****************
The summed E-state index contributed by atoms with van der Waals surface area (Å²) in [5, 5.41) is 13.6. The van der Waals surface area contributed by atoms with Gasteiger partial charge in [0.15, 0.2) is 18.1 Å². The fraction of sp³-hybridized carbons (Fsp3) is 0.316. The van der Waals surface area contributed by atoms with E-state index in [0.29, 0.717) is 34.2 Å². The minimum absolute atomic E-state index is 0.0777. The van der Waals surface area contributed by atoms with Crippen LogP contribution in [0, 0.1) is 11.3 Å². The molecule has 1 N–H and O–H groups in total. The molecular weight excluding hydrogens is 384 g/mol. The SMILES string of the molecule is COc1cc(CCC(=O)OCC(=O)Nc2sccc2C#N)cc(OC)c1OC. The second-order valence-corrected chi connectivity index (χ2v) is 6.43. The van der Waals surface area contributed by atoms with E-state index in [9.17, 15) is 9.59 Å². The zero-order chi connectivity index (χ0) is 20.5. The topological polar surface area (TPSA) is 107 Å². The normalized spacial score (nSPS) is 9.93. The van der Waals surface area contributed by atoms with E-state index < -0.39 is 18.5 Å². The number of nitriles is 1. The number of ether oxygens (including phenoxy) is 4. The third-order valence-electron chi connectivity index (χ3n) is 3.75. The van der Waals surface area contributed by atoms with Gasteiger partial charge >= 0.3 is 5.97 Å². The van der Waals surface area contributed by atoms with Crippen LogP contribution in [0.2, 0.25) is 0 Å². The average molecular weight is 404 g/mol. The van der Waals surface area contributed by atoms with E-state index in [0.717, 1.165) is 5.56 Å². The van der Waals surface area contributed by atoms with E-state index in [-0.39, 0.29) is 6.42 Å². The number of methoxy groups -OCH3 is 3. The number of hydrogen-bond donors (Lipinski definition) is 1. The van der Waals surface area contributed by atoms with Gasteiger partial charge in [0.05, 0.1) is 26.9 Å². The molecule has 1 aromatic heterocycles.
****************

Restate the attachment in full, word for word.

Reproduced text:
The summed E-state index contributed by atoms with van der Waals surface area (Å²) in [5, 5.41) is 13.6. The van der Waals surface area contributed by atoms with Gasteiger partial charge in [0.15, 0.2) is 18.1 Å². The fraction of sp³-hybridized carbons (Fsp3) is 0.316. The van der Waals surface area contributed by atoms with E-state index in [0.29, 0.717) is 34.2 Å². The minimum absolute atomic E-state index is 0.0777. The van der Waals surface area contributed by atoms with Crippen LogP contribution in [0, 0.1) is 11.3 Å². The molecule has 1 N–H and O–H groups in total. The molecular weight excluding hydrogens is 384 g/mol. The SMILES string of the molecule is COc1cc(CCC(=O)OCC(=O)Nc2sccc2C#N)cc(OC)c1OC. The second-order valence-corrected chi connectivity index (χ2v) is 6.43. The van der Waals surface area contributed by atoms with E-state index in [9.17, 15) is 9.59 Å². The zero-order chi connectivity index (χ0) is 20.5. The topological polar surface area (TPSA) is 107 Å². The normalized spacial score (nSPS) is 9.93. The van der Waals surface area contributed by atoms with E-state index < -0.39 is 18.5 Å². The number of nitriles is 1. The number of ether oxygens (including phenoxy) is 4. The third-order valence-electron chi connectivity index (χ3n) is 3.75. The van der Waals surface area contributed by atoms with Gasteiger partial charge >= 0.3 is 5.97 Å². The van der Waals surface area contributed by atoms with Crippen LogP contribution in [0.2, 0.25) is 0 Å². The average molecular weight is 404 g/mol. The van der Waals surface area contributed by atoms with E-state index in [0.717, 1.165) is 5.56 Å². The van der Waals surface area contributed by atoms with E-state index in [-0.39, 0.29) is 6.42 Å². The number of methoxy groups -OCH3 is 3. The number of hydrogen-bond donors (Lipinski definition) is 1. The van der Waals surface area contributed by atoms with Gasteiger partial charge in [0.05, 0.1) is 26.9 Å². The molecule has 1 aromatic heterocycles.